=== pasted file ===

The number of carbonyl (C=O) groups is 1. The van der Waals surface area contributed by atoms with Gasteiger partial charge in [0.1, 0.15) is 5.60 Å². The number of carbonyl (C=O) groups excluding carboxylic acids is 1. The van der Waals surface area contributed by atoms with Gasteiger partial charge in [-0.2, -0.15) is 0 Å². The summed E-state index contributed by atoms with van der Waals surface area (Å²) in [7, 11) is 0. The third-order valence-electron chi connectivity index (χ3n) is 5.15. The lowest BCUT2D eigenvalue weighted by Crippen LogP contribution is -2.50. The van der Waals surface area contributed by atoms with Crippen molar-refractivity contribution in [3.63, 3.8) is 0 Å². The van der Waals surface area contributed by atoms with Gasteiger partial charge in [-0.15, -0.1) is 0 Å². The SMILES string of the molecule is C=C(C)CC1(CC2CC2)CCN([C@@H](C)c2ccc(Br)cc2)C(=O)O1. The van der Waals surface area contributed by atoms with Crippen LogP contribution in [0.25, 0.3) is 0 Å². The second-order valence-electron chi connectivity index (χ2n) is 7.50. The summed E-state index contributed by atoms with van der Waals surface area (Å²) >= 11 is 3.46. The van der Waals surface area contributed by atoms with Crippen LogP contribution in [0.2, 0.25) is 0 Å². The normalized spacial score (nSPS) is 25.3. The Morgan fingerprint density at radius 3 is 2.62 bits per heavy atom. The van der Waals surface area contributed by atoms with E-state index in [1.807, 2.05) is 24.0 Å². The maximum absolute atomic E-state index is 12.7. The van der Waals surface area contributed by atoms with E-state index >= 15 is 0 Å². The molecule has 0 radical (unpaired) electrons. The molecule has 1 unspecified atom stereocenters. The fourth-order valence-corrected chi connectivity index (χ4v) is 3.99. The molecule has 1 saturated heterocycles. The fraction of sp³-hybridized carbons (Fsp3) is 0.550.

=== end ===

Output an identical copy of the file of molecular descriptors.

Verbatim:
The number of carbonyl (C=O) groups is 1. The van der Waals surface area contributed by atoms with Gasteiger partial charge in [0.1, 0.15) is 5.60 Å². The number of carbonyl (C=O) groups excluding carboxylic acids is 1. The van der Waals surface area contributed by atoms with Gasteiger partial charge in [-0.2, -0.15) is 0 Å². The summed E-state index contributed by atoms with van der Waals surface area (Å²) in [7, 11) is 0. The third-order valence-electron chi connectivity index (χ3n) is 5.15. The lowest BCUT2D eigenvalue weighted by Crippen LogP contribution is -2.50. The van der Waals surface area contributed by atoms with Crippen molar-refractivity contribution in [3.63, 3.8) is 0 Å². The van der Waals surface area contributed by atoms with Gasteiger partial charge in [-0.15, -0.1) is 0 Å². The SMILES string of the molecule is C=C(C)CC1(CC2CC2)CCN([C@@H](C)c2ccc(Br)cc2)C(=O)O1. The van der Waals surface area contributed by atoms with Crippen LogP contribution in [0.25, 0.3) is 0 Å². The second-order valence-electron chi connectivity index (χ2n) is 7.50. The summed E-state index contributed by atoms with van der Waals surface area (Å²) >= 11 is 3.46. The van der Waals surface area contributed by atoms with Crippen LogP contribution in [0.2, 0.25) is 0 Å². The normalized spacial score (nSPS) is 25.3. The Morgan fingerprint density at radius 3 is 2.62 bits per heavy atom. The van der Waals surface area contributed by atoms with E-state index in [1.807, 2.05) is 24.0 Å². The maximum absolute atomic E-state index is 12.7. The van der Waals surface area contributed by atoms with E-state index >= 15 is 0 Å². The molecule has 0 radical (unpaired) electrons. The molecule has 1 unspecified atom stereocenters. The fourth-order valence-corrected chi connectivity index (χ4v) is 3.99. The molecule has 1 saturated heterocycles. The fraction of sp³-hybridized carbons (Fsp3) is 0.550.